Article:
In congestive heart failure (CHF), the heart cannot pump as much blood as the body needs. This may be because the heart muscle's ability to contract is weakened, or the heart muscle cannot relax properly. When this happens, the cells receive too little nutrition and oxygen, which manifests itself in the form of fatigue, shortness of breath or fluid accumulation in the lungs and swelling in the legs. There are different types of heart failure and depending on which half of the heart has impaired function, heart failure is usually called right-sided or left-sided failure. If both halves of the heart have impaired function, it is called biventricular failure.
Symptoms of CHF are due to a combination of the heart's impaired pumping ability, increased pressure in the heart chambers and an activated hormonal system.
Some common symptoms are weight gain, fatigue, decreased energy, shortness of breath, swollen ankles and legs, stomach pain, frequent urges at night and difficulty sleeping lying down. In severe heart failure, which can be life-threatening, the symptoms are extreme fatigue, severe shortness of breath and sometimes ragged breathing, feeling of tightness in the chest, chest pain, cold sweats and palpitations.
The causes of CHF are many and sometimes there is more than one cause at the same time, the most common being high blood pressure, heart attack, diabetes and rhythm disturbances, such as atrial fibrillation. It is important to treat both the symptoms and the underlying cause, for example to regulate blood pressure, diabetes or kidney failure. In some cases, heart disease may also require surgical intervention.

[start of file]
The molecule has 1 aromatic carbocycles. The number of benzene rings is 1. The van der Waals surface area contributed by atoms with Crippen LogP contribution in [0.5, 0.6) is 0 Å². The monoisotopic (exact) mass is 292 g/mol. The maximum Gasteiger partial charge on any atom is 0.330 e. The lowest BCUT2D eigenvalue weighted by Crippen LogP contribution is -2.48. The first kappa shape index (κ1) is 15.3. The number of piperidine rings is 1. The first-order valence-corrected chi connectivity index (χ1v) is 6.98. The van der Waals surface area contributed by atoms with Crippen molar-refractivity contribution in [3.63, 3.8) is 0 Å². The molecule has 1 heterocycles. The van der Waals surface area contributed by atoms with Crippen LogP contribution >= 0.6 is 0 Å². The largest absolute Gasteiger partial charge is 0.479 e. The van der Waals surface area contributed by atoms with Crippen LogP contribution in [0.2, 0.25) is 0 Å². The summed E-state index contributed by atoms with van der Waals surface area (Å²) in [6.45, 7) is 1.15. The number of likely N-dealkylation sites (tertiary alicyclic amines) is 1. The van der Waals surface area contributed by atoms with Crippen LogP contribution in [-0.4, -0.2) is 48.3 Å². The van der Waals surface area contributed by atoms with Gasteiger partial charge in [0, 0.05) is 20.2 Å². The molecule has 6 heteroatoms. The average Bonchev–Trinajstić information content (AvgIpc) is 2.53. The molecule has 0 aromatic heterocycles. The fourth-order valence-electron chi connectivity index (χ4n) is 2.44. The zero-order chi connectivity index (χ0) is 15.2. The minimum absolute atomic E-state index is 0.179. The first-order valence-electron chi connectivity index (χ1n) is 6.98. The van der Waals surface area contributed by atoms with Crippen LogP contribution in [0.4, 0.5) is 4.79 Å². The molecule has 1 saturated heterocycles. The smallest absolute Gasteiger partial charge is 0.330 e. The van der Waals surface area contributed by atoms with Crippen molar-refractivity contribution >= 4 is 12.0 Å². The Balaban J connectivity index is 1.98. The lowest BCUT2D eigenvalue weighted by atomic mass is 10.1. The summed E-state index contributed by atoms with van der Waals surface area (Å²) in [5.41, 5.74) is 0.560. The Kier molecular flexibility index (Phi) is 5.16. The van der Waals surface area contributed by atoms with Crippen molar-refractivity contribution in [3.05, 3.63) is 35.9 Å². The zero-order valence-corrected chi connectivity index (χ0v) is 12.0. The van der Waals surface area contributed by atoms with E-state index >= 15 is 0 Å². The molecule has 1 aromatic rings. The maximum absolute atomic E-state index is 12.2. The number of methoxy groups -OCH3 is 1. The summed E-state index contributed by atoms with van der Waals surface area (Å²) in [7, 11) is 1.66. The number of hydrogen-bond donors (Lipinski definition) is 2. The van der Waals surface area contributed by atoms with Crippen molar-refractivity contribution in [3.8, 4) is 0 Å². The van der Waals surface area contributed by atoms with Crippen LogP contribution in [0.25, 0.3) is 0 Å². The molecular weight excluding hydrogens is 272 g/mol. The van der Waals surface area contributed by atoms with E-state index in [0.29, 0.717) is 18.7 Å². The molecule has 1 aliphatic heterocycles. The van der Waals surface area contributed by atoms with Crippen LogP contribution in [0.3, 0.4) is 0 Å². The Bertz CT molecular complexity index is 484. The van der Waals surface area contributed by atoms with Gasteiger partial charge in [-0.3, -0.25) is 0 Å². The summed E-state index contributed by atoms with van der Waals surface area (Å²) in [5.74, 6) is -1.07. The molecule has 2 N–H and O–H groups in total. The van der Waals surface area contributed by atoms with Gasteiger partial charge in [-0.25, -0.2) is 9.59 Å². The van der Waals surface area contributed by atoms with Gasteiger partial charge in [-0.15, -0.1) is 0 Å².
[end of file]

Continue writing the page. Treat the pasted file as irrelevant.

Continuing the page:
It is important to treat both the symptoms of CHF and the underlying cause. There are effective drugs that can slow down and reverse the condition for the better. The aim of the treatment is to facilitate the work of the heart and to counteract worsening of the heart failure. The goal of drug treatment is to increase the quality of life, relieve symptoms, avoid hospitalization and prolong life.
The underlying causes of CHF require different types of treatment. For example, it could be to regulate blood pressure, diabetes or kidney failure. In some cases, heart disease may require surgical intervention.
You can do the following to feel better if you already have CHF: Take your medicines regularly and in the right dose, exercise regularly, stop smoking, eat vegetables and fruit daily, reduce the amount of salt in your food, avoid drinking alcohol, use fluids medicine if you accumulate fluid in your body, weigh yourself daily and contact your caregiver if you gain weight.
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Remote patient monitoring in CHF
Remote patient monitoring is a good tool in CHF because it can detect sudden weight gain, which can mean that the CHF is about to get worse. By detecting and correcting this in time, the risk of complications and hospital admissions is reduced, which is why it is recommended to weigh yourself daily in most cases.
You get access to a Bluetooth-connected scale that you pair with a mobile app. When you register your weight, the values are entered automatically in the app. In the app, you can then see how the weight has changed over time through graphs and tables. If you have gained weight, your caregiver will be notified of this and may contact you for possible measures, such as requiring you to take fluid-reducing medication. If necessary, your caregiver can also send questionnaires to your app where you can answer symptoms of your CHF.